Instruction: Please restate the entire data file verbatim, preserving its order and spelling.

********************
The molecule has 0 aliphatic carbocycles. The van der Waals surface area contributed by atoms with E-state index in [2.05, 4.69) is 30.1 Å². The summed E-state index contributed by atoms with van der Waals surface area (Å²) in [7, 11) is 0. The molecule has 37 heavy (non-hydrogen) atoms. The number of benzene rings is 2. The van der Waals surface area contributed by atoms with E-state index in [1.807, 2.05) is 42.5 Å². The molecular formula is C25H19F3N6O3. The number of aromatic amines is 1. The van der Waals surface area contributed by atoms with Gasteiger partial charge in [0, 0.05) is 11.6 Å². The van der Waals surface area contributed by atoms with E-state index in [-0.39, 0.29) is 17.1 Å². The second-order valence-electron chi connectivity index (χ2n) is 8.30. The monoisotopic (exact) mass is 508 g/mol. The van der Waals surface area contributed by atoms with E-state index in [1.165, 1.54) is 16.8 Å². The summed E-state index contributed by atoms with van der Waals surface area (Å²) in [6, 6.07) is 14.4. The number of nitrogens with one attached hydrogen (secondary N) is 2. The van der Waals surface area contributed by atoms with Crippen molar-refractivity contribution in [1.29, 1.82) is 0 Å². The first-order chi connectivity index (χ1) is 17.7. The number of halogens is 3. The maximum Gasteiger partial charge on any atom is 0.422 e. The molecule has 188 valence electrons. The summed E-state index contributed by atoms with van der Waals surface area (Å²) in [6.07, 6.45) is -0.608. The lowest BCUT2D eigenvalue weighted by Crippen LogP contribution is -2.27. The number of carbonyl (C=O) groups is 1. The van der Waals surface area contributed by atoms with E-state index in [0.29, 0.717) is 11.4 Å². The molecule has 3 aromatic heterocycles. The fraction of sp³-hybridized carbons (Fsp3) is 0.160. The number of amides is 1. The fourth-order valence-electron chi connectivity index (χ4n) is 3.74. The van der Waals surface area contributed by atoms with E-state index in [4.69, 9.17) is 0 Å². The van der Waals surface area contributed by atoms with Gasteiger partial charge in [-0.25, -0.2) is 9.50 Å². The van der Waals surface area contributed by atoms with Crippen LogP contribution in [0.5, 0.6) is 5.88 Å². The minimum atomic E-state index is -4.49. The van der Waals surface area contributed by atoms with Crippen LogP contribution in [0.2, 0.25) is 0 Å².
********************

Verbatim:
The molecule has 0 aliphatic carbocycles. The van der Waals surface area contributed by atoms with E-state index in [2.05, 4.69) is 30.1 Å². The summed E-state index contributed by atoms with van der Waals surface area (Å²) in [7, 11) is 0. The molecule has 37 heavy (non-hydrogen) atoms. The number of benzene rings is 2. The van der Waals surface area contributed by atoms with E-state index in [1.807, 2.05) is 42.5 Å². The molecular formula is C25H19F3N6O3. The number of aromatic amines is 1. The van der Waals surface area contributed by atoms with Gasteiger partial charge in [0, 0.05) is 11.6 Å². The van der Waals surface area contributed by atoms with E-state index in [-0.39, 0.29) is 17.1 Å². The second-order valence-electron chi connectivity index (χ2n) is 8.30. The monoisotopic (exact) mass is 508 g/mol. The van der Waals surface area contributed by atoms with E-state index in [1.165, 1.54) is 16.8 Å². The summed E-state index contributed by atoms with van der Waals surface area (Å²) in [6, 6.07) is 14.4. The number of nitrogens with one attached hydrogen (secondary N) is 2. The van der Waals surface area contributed by atoms with Crippen molar-refractivity contribution in [1.29, 1.82) is 0 Å². The first-order chi connectivity index (χ1) is 17.7. The number of halogens is 3. The maximum Gasteiger partial charge on any atom is 0.422 e. The molecule has 188 valence electrons. The summed E-state index contributed by atoms with van der Waals surface area (Å²) in [6.07, 6.45) is -0.608. The lowest BCUT2D eigenvalue weighted by Crippen LogP contribution is -2.27. The number of carbonyl (C=O) groups is 1. The van der Waals surface area contributed by atoms with E-state index in [0.29, 0.717) is 11.4 Å². The molecule has 3 aromatic heterocycles. The fraction of sp³-hybridized carbons (Fsp3) is 0.160. The number of amides is 1. The fourth-order valence-electron chi connectivity index (χ4n) is 3.74. The van der Waals surface area contributed by atoms with E-state index in [4.69, 9.17) is 0 Å². The van der Waals surface area contributed by atoms with Gasteiger partial charge in [-0.25, -0.2) is 9.50 Å². The van der Waals surface area contributed by atoms with Crippen LogP contribution in [0.5, 0.6) is 5.88 Å². The minimum atomic E-state index is -4.49. The van der Waals surface area contributed by atoms with Crippen LogP contribution in [0.2, 0.25) is 0 Å².